The syndrome of inherited partial SBP2 deficiency in humans

Alexandra M. Dumitrescu, Caterina Di Cosmo, Xiao Hui Liao, Roy E. Weiss, Samuel Refetoff

Research output: Contribution to journalReview articlepeer-review

35 Scopus citations


Selenium (Se) is an essential trace element required for the biosynthesis of selenoproteins. Selenocysteine insertion sequence (SECIS) binding protein 2 (SBP2) represents a key trans-acting factor for the co-translational insertion of selenocysteine into selenoproteins. In 2005, we reported the first mutations in the SBP2 gene in two families in which the probands presented with transient growth retardation associated with abnormal thyroid function tests. Intracellular metabolism of thyroid hormone (TH) and availability of the active hormone, triiodothyronine, is regulated by three selenoprotein iodothyronine deiodinases (Ds). While acquired changes in D activities are common, inherited defects in humans were not known. Affected children were either homozygous or compound heterozygous for SBP2 mutations. Other selenoproteins, glutathione peroxidase, and selenoprotein P were also reduced in affected subjects. Since our initial report, another family manifesting a similar phenotype was found to harbor a novel SBP2 mutation. In vivo studies of these subjects have explored the effects of Se and TH supplementation. In vitro experiments have provided new insights into the effect of SBP2 mutations. In this review we discuss the clinical presentation of SBP2 mutations, their effect on protein function, consequence for selenoproteins, and the clinical course of subjects with SBP2 defects.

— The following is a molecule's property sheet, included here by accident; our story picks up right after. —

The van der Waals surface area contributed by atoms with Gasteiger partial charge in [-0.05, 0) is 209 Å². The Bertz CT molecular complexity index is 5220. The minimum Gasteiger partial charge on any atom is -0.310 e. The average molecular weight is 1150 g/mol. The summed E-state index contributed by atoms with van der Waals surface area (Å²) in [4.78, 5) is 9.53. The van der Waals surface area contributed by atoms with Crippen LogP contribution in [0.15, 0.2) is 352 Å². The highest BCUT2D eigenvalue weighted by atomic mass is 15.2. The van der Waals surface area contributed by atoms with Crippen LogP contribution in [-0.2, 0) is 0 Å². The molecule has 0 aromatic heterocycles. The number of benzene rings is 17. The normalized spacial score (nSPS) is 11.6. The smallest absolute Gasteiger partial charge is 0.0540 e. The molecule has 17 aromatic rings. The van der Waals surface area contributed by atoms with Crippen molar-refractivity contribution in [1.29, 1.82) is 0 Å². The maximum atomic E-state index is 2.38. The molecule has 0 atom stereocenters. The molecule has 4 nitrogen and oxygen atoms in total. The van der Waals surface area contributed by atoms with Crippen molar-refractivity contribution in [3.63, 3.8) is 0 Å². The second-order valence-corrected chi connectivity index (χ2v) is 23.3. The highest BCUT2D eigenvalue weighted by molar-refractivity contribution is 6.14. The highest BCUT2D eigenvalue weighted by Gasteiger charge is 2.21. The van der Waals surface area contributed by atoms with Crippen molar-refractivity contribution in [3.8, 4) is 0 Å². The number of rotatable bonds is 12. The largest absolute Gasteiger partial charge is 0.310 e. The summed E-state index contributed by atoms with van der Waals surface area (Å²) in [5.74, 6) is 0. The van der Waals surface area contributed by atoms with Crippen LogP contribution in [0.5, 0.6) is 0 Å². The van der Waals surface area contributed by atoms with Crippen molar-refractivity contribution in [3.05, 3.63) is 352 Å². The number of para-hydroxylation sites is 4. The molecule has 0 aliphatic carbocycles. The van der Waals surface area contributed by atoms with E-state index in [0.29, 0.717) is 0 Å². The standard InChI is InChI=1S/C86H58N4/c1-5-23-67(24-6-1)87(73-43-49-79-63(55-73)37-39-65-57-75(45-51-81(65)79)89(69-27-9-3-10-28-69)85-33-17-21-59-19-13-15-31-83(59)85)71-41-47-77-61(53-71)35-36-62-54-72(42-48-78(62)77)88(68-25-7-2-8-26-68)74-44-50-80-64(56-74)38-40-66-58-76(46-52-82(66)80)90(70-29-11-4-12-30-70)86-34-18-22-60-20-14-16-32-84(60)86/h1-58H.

Original languageEnglish (US)
Pages (from-to)905-920
Number of pages16
JournalAntioxidants and Redox Signaling
Issue number7
StatePublished - Apr 1 2010
Externally publishedYes

ASJC Scopus subject areas

  • Biochemistry
  • Physiology
  • Molecular Biology
  • Clinical Biochemistry
  • Cell Biology


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